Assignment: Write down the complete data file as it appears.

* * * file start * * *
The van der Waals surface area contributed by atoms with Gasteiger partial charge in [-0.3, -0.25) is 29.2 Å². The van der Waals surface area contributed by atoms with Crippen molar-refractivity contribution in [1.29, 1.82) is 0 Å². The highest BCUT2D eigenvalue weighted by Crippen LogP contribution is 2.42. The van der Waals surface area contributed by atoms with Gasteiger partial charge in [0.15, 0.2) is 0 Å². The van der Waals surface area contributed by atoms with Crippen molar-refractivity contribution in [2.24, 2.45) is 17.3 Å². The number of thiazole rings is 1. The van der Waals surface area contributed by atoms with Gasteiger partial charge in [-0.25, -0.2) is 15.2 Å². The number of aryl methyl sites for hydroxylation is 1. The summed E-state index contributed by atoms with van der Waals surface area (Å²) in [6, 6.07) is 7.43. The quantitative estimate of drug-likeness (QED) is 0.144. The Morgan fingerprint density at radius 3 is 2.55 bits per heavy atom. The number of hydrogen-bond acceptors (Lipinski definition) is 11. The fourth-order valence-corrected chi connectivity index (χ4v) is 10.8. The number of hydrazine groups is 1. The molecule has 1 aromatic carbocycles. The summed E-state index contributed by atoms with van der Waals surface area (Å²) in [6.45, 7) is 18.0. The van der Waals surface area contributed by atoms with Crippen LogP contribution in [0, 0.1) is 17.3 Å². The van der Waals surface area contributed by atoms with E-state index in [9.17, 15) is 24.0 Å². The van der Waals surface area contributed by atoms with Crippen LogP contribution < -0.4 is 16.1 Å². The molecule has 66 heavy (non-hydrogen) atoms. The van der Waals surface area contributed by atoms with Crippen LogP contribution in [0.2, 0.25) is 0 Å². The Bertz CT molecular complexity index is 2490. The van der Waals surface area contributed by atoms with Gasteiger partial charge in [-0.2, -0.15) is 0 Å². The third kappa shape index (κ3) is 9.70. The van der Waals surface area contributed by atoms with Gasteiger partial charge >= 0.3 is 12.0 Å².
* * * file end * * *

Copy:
The van der Waals surface area contributed by atoms with Gasteiger partial charge in [-0.3, -0.25) is 29.2 Å². The van der Waals surface area contributed by atoms with Crippen molar-refractivity contribution in [1.29, 1.82) is 0 Å². The highest BCUT2D eigenvalue weighted by Crippen LogP contribution is 2.42. The van der Waals surface area contributed by atoms with Gasteiger partial charge in [0.15, 0.2) is 0 Å². The van der Waals surface area contributed by atoms with Crippen molar-refractivity contribution in [2.24, 2.45) is 17.3 Å². The number of thiazole rings is 1. The van der Waals surface area contributed by atoms with Gasteiger partial charge in [-0.25, -0.2) is 15.2 Å². The number of aryl methyl sites for hydroxylation is 1. The summed E-state index contributed by atoms with van der Waals surface area (Å²) in [6, 6.07) is 7.43. The quantitative estimate of drug-likeness (QED) is 0.144. The Morgan fingerprint density at radius 3 is 2.55 bits per heavy atom. The number of hydrogen-bond acceptors (Lipinski definition) is 11. The fourth-order valence-corrected chi connectivity index (χ4v) is 10.8. The number of hydrazine groups is 1. The molecule has 1 aromatic carbocycles. The summed E-state index contributed by atoms with van der Waals surface area (Å²) in [6.45, 7) is 18.0. The van der Waals surface area contributed by atoms with Crippen LogP contribution in [0, 0.1) is 17.3 Å². The van der Waals surface area contributed by atoms with E-state index in [9.17, 15) is 24.0 Å². The van der Waals surface area contributed by atoms with Crippen LogP contribution < -0.4 is 16.1 Å². The molecule has 66 heavy (non-hydrogen) atoms. The van der Waals surface area contributed by atoms with Crippen LogP contribution in [0.2, 0.25) is 0 Å². The Bertz CT molecular complexity index is 2490. The van der Waals surface area contributed by atoms with Gasteiger partial charge in [-0.2, -0.15) is 0 Å². The third kappa shape index (κ3) is 9.70. The van der Waals surface area contributed by atoms with Gasteiger partial charge >= 0.3 is 12.0 Å².